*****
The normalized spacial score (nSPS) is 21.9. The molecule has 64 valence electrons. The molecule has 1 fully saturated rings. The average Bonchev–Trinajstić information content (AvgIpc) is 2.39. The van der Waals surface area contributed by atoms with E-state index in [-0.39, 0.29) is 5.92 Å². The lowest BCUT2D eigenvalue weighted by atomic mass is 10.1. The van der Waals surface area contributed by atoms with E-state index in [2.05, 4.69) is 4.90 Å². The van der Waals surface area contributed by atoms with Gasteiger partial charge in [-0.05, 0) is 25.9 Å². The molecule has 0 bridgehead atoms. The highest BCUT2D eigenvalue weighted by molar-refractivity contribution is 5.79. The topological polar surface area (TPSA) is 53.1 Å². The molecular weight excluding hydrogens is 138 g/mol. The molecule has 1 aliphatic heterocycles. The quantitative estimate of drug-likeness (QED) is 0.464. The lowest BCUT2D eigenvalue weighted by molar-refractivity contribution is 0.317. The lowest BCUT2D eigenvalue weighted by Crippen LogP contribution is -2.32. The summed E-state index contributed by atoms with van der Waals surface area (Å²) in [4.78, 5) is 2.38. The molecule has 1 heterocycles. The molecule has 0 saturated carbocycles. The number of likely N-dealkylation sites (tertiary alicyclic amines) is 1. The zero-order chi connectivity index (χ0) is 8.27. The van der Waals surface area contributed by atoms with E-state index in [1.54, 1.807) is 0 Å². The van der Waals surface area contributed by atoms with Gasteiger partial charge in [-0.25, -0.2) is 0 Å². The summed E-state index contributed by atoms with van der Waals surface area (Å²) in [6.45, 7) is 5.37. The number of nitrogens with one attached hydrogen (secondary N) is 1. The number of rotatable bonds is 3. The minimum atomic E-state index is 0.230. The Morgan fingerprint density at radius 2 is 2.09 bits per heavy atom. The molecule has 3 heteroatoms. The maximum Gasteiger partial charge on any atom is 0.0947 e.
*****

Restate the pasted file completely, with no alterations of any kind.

The normalized spacial score (nSPS) is 21.9. The molecule has 64 valence electrons. The molecule has 1 fully saturated rings. The average Bonchev–Trinajstić information content (AvgIpc) is 2.39. The van der Waals surface area contributed by atoms with E-state index in [-0.39, 0.29) is 5.92 Å². The lowest BCUT2D eigenvalue weighted by atomic mass is 10.1. The van der Waals surface area contributed by atoms with E-state index in [2.05, 4.69) is 4.90 Å². The van der Waals surface area contributed by atoms with Gasteiger partial charge in [-0.05, 0) is 25.9 Å². The molecule has 0 bridgehead atoms. The highest BCUT2D eigenvalue weighted by molar-refractivity contribution is 5.79. The topological polar surface area (TPSA) is 53.1 Å². The molecular weight excluding hydrogens is 138 g/mol. The molecule has 1 aliphatic heterocycles. The quantitative estimate of drug-likeness (QED) is 0.464. The lowest BCUT2D eigenvalue weighted by molar-refractivity contribution is 0.317. The lowest BCUT2D eigenvalue weighted by Crippen LogP contribution is -2.32. The summed E-state index contributed by atoms with van der Waals surface area (Å²) in [4.78, 5) is 2.38. The molecule has 1 heterocycles. The molecule has 0 saturated carbocycles. The number of likely N-dealkylation sites (tertiary alicyclic amines) is 1. The zero-order chi connectivity index (χ0) is 8.27. The van der Waals surface area contributed by atoms with E-state index in [1.54, 1.807) is 0 Å². The van der Waals surface area contributed by atoms with Gasteiger partial charge in [-0.25, -0.2) is 0 Å². The summed E-state index contributed by atoms with van der Waals surface area (Å²) in [6.45, 7) is 5.37. The number of nitrogens with one attached hydrogen (secondary N) is 1. The number of rotatable bonds is 3. The minimum atomic E-state index is 0.230. The Morgan fingerprint density at radius 2 is 2.09 bits per heavy atom. The molecule has 3 heteroatoms. The maximum Gasteiger partial charge on any atom is 0.0947 e.